This is a complete set of solutions for the Laplace equation inside a sphere. Any solution $u$ of the Laplace equation inside a sphere is a linear combination of these solutions.

As you can see in table 4.3, each solution above is a power series in terms of Cartesian coordinates.

For the Laplace equation outside a sphere, replace $r^l$ by 1$\raisebox{.5pt}{$/$}$$r^{l+1}$ in the solutions above. Note that these solutions are not acceptable inside the sphere because they blow up at the origin.

To check that these are indeed solutions of the Laplace equation, plug them in, using the Laplacian in spherical coordinates given in (N.5). Note here that the angular derivatives can be simplified using the eigenvalue problem of square angular momentum, chapter 4.2.3.


D.14.4 Orthogonal integrals

The spherical harmonics are orthonormal on the unit sphere:

\begin{displaymath}
\int_{\rm all} Y_{{\underline l}}^{{\underline m}}\strut^*...
...d {\rm d}\Omega \equiv sin\theta {\,\rm d}\theta{\rm d}\phi %
\end{displaymath} (D.6)

Here $\delta_{l{\underline l}}$ is defined to be 0 if ${\underline l}$ and $l$ are different, and 1 if they are equal, and similar for $\delta_{m{\underline m}}$. In other words, the integral above is 1 if $l$ $\vphantom0\raisebox{1.5pt}{$=$}$ ${\underline l}$ and $m$ $\vphantom0\raisebox{1.5pt}{$=$}$ ${\underline m}$, and 0 in every other case. This expresses physically that the spherical harmonics, as eigenfunctions of the Hermitian $z$ and square angular momentum operators, are orthonormal. Mathematically, it allows you to integrate each spherical harmonic separately and quickly when you are finding $\int\vert\psi\vert^2{\,\rm d}^3{\skew0\vec r}$ for a wave function $\psi$ expressed in terms of spherical harmonics.

Further

\begin{displaymath}
\int_{\rm all}
\left(
\frac{Y_{{\underline l}}^{{\unde...
...a = l(l+1) \delta_{{\underline l}l}\delta_{{\underline m}m} %
\end{displaymath} (D.7)

This expression simplifies your life when you are finding the $\int\vert\nabla\psi\vert^2{\,\rm d}^3{\skew0\vec r}$ for a wave function $\psi$ expressed in terms of spherical harmonics.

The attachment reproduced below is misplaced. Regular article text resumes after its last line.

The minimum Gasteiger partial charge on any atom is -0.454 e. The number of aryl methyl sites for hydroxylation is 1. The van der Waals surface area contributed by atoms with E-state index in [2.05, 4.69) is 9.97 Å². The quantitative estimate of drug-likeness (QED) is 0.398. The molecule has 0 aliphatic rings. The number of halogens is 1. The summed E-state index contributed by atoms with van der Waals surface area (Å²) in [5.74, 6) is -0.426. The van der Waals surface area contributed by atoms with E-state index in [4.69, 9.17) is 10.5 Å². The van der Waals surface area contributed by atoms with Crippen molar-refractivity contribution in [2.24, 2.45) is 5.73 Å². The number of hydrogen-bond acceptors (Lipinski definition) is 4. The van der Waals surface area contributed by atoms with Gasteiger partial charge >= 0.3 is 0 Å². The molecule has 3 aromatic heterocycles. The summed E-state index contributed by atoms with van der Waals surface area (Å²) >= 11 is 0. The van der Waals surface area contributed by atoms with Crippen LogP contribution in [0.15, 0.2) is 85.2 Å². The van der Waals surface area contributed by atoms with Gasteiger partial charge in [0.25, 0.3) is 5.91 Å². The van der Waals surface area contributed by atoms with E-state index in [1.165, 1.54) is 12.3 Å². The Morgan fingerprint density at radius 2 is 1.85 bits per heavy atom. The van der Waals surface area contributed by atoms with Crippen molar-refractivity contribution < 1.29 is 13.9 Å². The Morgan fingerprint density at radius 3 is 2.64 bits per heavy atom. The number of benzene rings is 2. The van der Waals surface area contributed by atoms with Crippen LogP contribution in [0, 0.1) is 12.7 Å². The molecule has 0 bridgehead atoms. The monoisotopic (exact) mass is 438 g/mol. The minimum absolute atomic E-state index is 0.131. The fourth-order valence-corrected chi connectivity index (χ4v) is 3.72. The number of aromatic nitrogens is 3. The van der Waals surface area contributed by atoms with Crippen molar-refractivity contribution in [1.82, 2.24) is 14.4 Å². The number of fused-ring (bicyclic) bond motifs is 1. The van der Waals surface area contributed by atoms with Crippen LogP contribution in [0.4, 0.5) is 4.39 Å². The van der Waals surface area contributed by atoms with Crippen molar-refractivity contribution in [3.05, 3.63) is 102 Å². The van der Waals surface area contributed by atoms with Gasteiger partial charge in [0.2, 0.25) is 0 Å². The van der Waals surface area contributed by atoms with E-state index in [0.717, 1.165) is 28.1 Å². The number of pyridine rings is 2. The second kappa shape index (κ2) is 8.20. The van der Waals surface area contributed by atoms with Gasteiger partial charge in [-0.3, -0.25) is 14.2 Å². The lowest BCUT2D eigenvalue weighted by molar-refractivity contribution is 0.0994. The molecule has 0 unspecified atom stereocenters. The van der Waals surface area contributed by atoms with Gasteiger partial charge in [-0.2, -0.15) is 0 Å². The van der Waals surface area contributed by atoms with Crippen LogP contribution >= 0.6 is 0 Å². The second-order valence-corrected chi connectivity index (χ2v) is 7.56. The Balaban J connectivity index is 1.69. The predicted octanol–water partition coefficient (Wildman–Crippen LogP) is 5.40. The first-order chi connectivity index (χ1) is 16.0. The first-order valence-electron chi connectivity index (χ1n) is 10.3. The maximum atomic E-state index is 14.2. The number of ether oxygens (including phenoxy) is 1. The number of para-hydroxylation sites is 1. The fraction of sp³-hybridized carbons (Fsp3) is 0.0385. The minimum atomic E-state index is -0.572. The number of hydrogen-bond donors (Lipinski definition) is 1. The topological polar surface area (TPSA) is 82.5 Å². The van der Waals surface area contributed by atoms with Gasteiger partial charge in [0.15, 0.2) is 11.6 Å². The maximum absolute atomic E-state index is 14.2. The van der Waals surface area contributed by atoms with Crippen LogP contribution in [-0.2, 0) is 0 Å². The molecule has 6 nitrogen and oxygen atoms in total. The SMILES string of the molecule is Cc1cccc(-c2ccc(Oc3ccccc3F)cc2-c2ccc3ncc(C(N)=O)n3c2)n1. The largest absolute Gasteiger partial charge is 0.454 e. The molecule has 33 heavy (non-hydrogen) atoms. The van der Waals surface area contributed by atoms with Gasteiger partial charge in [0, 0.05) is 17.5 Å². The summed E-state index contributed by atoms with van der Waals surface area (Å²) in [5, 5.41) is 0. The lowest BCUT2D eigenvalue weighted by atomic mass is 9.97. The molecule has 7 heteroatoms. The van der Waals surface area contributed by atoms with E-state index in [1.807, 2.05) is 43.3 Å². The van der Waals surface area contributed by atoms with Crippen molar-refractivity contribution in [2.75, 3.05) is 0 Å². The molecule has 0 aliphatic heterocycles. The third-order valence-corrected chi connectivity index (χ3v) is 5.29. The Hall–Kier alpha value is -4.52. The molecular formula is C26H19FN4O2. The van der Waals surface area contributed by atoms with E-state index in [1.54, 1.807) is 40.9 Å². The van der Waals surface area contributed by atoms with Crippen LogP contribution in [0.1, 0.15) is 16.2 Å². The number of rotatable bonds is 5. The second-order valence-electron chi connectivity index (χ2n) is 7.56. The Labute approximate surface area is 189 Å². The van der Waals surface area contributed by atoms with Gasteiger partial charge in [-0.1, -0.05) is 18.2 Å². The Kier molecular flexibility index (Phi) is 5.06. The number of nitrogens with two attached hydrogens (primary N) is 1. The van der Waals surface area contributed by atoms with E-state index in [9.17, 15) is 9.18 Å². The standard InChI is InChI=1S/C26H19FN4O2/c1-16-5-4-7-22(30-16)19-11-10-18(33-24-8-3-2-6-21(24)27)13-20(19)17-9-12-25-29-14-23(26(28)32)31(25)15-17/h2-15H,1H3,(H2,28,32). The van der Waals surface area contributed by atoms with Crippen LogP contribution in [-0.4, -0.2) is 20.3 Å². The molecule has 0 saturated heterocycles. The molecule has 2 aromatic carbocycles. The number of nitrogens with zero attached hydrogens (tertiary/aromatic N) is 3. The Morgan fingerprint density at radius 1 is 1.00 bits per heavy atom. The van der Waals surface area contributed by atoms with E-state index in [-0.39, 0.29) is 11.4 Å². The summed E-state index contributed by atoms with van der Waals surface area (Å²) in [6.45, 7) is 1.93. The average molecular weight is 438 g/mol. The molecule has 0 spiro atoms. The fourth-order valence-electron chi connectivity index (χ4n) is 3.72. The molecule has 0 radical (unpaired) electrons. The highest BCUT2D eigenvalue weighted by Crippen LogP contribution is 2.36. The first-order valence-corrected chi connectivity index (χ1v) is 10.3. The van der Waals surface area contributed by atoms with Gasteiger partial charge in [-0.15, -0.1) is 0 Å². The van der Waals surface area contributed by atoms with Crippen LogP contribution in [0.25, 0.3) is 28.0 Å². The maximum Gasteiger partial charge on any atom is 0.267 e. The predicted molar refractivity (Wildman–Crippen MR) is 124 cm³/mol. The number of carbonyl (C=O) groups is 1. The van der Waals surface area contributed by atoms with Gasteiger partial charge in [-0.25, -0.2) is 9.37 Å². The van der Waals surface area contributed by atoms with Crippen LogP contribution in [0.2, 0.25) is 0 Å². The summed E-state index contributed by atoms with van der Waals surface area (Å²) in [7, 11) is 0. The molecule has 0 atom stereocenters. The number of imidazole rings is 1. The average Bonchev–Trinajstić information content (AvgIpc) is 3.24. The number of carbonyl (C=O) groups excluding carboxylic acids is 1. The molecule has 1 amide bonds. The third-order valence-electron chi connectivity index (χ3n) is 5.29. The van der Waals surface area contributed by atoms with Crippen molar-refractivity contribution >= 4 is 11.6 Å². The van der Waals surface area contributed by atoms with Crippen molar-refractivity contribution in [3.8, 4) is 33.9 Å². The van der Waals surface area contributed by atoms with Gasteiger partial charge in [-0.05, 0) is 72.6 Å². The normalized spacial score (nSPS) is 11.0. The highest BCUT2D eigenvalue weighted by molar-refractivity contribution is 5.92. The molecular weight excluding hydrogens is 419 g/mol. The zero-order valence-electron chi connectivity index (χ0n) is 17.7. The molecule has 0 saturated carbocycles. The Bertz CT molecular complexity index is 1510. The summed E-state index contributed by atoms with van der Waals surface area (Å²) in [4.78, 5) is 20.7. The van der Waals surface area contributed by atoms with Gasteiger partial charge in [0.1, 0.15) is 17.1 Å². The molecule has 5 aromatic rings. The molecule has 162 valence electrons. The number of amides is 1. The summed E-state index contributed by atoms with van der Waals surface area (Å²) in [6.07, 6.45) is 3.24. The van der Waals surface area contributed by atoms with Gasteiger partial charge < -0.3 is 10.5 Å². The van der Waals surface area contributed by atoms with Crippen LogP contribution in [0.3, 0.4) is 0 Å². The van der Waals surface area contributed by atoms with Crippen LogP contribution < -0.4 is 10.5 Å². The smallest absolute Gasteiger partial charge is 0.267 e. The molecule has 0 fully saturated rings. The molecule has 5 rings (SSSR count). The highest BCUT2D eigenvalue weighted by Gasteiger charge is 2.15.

See the notations for more on spherical coordinates and $\nabla$.

To verify the above expression, integrate the first term in the integral by parts with respect to $\theta$ and the second term with respect to $\phi$ to get

\begin{displaymath}
- \int \bar Y \left(\frac{1}{\sin\theta}(Y\sin\theta)_\theta
+ \frac{1}{\sin^2\theta} Y_{\phi\phi}\right){\,\rm d}\Omega
\end{displaymath}

and then apply the eigenvalue problem of chapter 4.2.3.


D.14.5 Another way to find the spherical harmonics

There is a more intuitive way to derive the spherical harmonics: they define the power series solutions to the Laplace equation. In particular, each $r^lY_l^m$ is a different power series solution $P$ of the Laplace equation $\nabla^2P$ $\vphantom0\raisebox{1.5pt}{$=$}$ 0 in Cartesian coordinates. Each takes the form

\begin{displaymath}
\sum_{\alpha+\beta+\gamma=l}
c_{\alpha\beta\gamma} x^\alpha y^\beta z^\gamma
\end{displaymath}

where the coefficients $c_{\alpha\beta\gamma}$ are such as to make the Laplacian zero.

Even more specifically, the spherical harmonics are of the form

\begin{displaymath}
\sum_{2a+b=l-m} c_{ab} u^{a+m}v^a z^b \qquad a,b,m\mathrel{\raisebox{-1pt}{$\geqslant$}}0
\end{displaymath}


\begin{displaymath}
\sum_{2a+b=l-\vert m\vert} c_{ab} u^av^{a+\vert m\vert} z^b \qquad a,b,-m\mathrel{\raisebox{-1pt}{$\geqslant$}}0
\end{displaymath}

where the coordinates $u$ $\vphantom0\raisebox{1.5pt}{$=$}$ $x+{{\rm i}}y$ and $v$ $\vphantom0\raisebox{1.5pt}{$=$}$ $x-{{\rm i}}y$ serve to simplify the Laplacian. That these are the basic power series solutions of the Laplace equation is readily checked.

To get from those power series solutions back to the equation for the spherical harmonics, one has to do an inverse separation of variables argument for the solution of the Laplace equation in a sphere in spherical coordinates (compare also the derivation of the hydrogen atom.) Also, one would have to accept on faith that the solution of the Laplace equation is just a power series, as it is in 2D, with no additional nonpower terms, to settle completeness. In other words, you must assume that the solution is analytic.


D.14.6 Still another way to find them

The simplest way of getting the spherical harmonics is probably the one given later in derivation {D.65}.